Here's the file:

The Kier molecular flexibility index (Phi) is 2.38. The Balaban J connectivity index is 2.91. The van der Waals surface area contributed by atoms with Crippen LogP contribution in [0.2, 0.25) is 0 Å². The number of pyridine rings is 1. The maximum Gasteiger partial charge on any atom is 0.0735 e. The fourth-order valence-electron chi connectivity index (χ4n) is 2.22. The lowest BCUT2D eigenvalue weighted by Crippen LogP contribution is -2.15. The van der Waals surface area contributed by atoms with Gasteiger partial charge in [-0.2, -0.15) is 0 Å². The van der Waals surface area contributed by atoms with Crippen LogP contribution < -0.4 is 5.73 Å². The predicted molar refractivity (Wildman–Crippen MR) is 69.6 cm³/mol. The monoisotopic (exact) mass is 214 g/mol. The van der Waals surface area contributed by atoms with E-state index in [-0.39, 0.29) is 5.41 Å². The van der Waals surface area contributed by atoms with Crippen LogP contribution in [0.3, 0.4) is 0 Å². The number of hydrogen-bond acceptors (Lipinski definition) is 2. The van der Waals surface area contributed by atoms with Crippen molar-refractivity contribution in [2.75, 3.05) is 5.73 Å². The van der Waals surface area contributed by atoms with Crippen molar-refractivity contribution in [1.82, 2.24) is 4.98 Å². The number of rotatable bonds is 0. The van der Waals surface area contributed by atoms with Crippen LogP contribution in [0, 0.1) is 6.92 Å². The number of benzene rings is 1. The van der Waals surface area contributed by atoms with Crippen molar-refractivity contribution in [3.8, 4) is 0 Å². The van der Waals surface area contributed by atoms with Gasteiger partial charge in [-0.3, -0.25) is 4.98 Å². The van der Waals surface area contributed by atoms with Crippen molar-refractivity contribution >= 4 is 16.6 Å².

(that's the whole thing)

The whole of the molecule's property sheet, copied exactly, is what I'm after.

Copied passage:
The Kier molecular flexibility index (Phi) is 2.38. The Balaban J connectivity index is 2.91. The van der Waals surface area contributed by atoms with Crippen LogP contribution in [0.2, 0.25) is 0 Å². The number of pyridine rings is 1. The maximum Gasteiger partial charge on any atom is 0.0735 e. The fourth-order valence-electron chi connectivity index (χ4n) is 2.22. The lowest BCUT2D eigenvalue weighted by Crippen LogP contribution is -2.15. The van der Waals surface area contributed by atoms with Gasteiger partial charge in [-0.2, -0.15) is 0 Å². The van der Waals surface area contributed by atoms with Crippen LogP contribution < -0.4 is 5.73 Å². The predicted molar refractivity (Wildman–Crippen MR) is 69.6 cm³/mol. The monoisotopic (exact) mass is 214 g/mol. The van der Waals surface area contributed by atoms with E-state index in [-0.39, 0.29) is 5.41 Å². The van der Waals surface area contributed by atoms with Crippen LogP contribution in [0.3, 0.4) is 0 Å². The number of hydrogen-bond acceptors (Lipinski definition) is 2. The van der Waals surface area contributed by atoms with Crippen molar-refractivity contribution in [2.75, 3.05) is 5.73 Å². The van der Waals surface area contributed by atoms with Crippen molar-refractivity contribution in [1.82, 2.24) is 4.98 Å². The number of rotatable bonds is 0. The van der Waals surface area contributed by atoms with Crippen LogP contribution in [0, 0.1) is 6.92 Å². The number of benzene rings is 1. The van der Waals surface area contributed by atoms with Crippen molar-refractivity contribution in [3.8, 4) is 0 Å². The van der Waals surface area contributed by atoms with Gasteiger partial charge in [-0.3, -0.25) is 4.98 Å². The van der Waals surface area contributed by atoms with Crippen molar-refractivity contribution >= 4 is 16.6 Å².